While South Korea’s education system produces some impressive results, it’s become conventional wisdom to note the system’s staggering problems – punishingly long study hours, little sleep, rote memorization of facts, the stifling of adolescent creativity, and a narrow, test-obsessed teaching method that cares more about scores than real knowledge.

But it’s very, very rare to actually hear the opinion of someone experiencing this system firsthand. On December 13, a Korean teenager, a first year in middle school, uploaded his first video to YouTube under the account JasonIsKorean. The video, entitled “Dear Korea…” is a brutally honest, harsh, and very funny takedown of the Korean education system. Jason, who has recently returned to Korea after spending several years at school in America, speaks excellent English, and knows how to make a good video.

Shot entirely in his bedroom with nothing more than a cream wallpaper backdrop, Jason manages to wring a lot of humor out of his subject. Early on in the video he stages a mock dialogue between himself as a young returnee, and a robotic voice embodying Korea – “Hello human, are you good at studying?” He then goes on to list his problems with the Korean education system and the damaging effects it has on students. Funny as the video is, it is also a heartfelt plea urging Korea to care more about students’ wellbeing and less about “success” narrowly defined as a prestigious university and a respected job.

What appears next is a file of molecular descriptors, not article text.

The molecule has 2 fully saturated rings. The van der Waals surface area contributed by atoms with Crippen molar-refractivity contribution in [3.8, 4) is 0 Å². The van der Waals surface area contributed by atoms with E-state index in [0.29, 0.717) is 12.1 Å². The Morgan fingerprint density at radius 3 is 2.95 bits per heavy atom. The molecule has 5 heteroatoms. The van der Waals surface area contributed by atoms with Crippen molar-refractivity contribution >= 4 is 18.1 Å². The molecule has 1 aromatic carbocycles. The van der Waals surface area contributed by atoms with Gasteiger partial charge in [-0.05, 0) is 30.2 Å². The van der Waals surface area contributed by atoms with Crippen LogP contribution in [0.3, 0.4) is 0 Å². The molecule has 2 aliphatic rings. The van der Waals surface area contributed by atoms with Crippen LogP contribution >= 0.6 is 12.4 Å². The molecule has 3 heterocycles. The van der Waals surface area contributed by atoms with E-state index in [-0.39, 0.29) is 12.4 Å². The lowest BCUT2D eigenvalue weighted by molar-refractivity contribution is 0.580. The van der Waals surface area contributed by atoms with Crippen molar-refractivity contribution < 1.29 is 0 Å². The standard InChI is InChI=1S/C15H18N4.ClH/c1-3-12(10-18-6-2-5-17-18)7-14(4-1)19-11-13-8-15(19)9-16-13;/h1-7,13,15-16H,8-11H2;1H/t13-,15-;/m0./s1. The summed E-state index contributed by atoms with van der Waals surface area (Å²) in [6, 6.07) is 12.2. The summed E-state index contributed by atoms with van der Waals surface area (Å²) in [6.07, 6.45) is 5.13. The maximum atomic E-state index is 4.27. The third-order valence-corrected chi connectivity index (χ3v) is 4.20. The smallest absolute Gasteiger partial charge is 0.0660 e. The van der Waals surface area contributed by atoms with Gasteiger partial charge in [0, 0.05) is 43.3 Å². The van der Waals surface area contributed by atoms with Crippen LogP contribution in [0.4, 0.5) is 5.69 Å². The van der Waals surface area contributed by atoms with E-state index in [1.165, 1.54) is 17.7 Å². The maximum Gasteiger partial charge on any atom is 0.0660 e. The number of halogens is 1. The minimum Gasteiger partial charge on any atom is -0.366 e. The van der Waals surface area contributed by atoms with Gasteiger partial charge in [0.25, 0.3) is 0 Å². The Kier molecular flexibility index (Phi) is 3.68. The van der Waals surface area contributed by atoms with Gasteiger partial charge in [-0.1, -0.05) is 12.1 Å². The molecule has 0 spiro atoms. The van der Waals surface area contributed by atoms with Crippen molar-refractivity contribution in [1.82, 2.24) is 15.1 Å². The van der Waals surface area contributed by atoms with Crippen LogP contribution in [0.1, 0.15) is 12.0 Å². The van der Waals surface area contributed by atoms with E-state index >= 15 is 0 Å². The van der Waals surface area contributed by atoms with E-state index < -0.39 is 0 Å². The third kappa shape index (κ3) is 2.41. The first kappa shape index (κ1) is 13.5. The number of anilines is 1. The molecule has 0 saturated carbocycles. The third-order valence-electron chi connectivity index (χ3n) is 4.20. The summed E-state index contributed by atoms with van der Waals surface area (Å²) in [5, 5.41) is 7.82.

Precocious and eloquent, it’s clear that this teenager finds Korean middle school stifling. Hopefully Jason will survive the six grueling years of middle and high school with all his enthusiasm and creativity intact. And hopefully his video might encourage other students to speak out, in Korean and English, and make their opinions known.

The video currently has over 30,000 views on YouTube.

Photo by Samuel Orchard

 

 

About The Author

Richard Whitten

Richard was born in Sydney, Australia, and lived there his whole life until moving to Seoul. Though he's lived here for four years now and is happily married, he hasn't quite lost that 'Wow I'm in Korea!' enthusiasm.